My late husband, Brannon, had refurbished the dilapidated mansion to its former glory and then some by adding two new wings. The white stone Greek Revival mansion with its wide front portico and thirty-foot tall round columns in the front, made a lasting impression. It was a magnificent building of twenty thousand square feet in which one old lady lived–Lady Elsmere, aka June Webster from Monkey’s Eyebrow, Kentucky, with her ne’er-do-well nephew Sir Anthony and his valet, Giles, who were “on the lam” from Great Britain.
Franklin and Asa set the table while Ginny, Shaneika, Kelly, and Linc had turned their attention to watching football on TV.
If there hadn’t been the shadow of Dwight hanging over the festivities, it would have been a perfect day.
As it was, I wanted the day to be as nice as possible for Ginny since this was the first major holiday since Dwight’s disappearance. That miserable daughter-in-law of hers didn’t even invite Ginny for Thanksgiving. What a crappy thing to do.
Okay. I steal stuffed toys and lie occasionally, but I do have standards and there are some lines you just don’t cross over–like leaving a grieving widow woman alone on Thanksgiving. Not unless you want her swigging vodka out of a bottle while watching the Macy’s Thanksgiving Parade.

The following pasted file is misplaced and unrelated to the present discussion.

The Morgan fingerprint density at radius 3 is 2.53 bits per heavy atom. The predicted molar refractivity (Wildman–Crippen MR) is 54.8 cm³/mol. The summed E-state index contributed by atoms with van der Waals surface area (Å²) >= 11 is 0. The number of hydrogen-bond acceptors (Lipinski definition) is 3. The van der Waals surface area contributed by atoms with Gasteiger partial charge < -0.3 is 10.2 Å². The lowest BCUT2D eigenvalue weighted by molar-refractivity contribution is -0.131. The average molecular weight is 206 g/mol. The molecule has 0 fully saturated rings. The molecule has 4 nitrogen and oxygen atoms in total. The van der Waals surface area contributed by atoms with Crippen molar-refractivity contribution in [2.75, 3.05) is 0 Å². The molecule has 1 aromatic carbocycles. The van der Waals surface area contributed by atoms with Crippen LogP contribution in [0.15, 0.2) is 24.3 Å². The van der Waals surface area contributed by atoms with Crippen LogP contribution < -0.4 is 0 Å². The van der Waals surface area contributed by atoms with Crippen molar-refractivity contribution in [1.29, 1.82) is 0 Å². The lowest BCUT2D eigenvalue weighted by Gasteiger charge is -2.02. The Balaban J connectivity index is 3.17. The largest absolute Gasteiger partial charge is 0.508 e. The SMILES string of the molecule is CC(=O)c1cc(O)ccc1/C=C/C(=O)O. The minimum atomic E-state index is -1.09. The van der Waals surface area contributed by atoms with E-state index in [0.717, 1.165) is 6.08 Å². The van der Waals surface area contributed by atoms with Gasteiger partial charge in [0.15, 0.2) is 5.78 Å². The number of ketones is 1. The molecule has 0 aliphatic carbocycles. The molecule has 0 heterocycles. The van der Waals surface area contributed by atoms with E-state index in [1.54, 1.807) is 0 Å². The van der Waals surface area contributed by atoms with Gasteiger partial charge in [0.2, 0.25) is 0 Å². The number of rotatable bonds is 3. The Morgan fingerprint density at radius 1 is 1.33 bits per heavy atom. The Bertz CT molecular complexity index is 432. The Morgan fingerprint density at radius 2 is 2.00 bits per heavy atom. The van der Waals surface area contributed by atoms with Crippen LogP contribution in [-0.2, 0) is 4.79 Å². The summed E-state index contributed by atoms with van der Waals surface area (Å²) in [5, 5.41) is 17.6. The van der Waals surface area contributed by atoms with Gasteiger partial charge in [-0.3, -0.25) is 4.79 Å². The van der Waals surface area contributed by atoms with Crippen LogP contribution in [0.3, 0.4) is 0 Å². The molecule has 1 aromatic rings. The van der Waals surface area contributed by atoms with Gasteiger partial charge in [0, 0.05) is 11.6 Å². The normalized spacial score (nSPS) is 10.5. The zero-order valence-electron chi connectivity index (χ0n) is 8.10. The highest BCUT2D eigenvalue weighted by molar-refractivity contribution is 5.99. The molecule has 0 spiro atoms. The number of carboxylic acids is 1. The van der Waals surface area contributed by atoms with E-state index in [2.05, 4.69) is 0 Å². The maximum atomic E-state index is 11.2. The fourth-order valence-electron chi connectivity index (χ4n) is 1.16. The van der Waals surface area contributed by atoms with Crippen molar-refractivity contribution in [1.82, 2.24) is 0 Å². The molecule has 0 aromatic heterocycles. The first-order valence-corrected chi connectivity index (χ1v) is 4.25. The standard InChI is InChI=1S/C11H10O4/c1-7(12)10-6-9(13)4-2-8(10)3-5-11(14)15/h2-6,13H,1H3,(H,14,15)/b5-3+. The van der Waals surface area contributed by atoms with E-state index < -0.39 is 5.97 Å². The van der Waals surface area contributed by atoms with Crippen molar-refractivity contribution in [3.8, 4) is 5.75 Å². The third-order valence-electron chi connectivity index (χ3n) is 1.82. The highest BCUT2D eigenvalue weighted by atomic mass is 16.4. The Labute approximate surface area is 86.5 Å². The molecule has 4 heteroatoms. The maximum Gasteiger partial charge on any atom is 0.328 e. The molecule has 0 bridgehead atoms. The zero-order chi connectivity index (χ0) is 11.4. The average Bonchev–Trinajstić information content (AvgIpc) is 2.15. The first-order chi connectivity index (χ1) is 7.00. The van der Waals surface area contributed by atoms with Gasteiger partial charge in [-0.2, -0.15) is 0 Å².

The front door opened and in flew June, with Matt following with a case of champagne.
Oh, the day just got better.
Eunice called out, “Children, get your hands clean. Dinner will be on the table in three.” She turned to Matt. “Can you carve the turkey please?”
“Sure thing. Just let me put some champagne on ice first.”
I began placing bowls of food on the buffet table around a huge floral centerpiece Kelly had brought.
Smiling, I stood back and looked at the dining table. It was gorgeous, with white linen napkins and tablecloth plus the beeswax candles on it and the buffet tables.
Suddenly that little flash of an idea popped into my head again, and vanished like a puff of smoke. Darn it! Why couldn’t I catch onto it? It was important. I just felt it.
Did it have to do with tables or decorations or food or gatherings? What was it?
It would drive me crazy until I could catch it.
Kelly put his fork down. “I can’t eat another bite or I’ll pop.”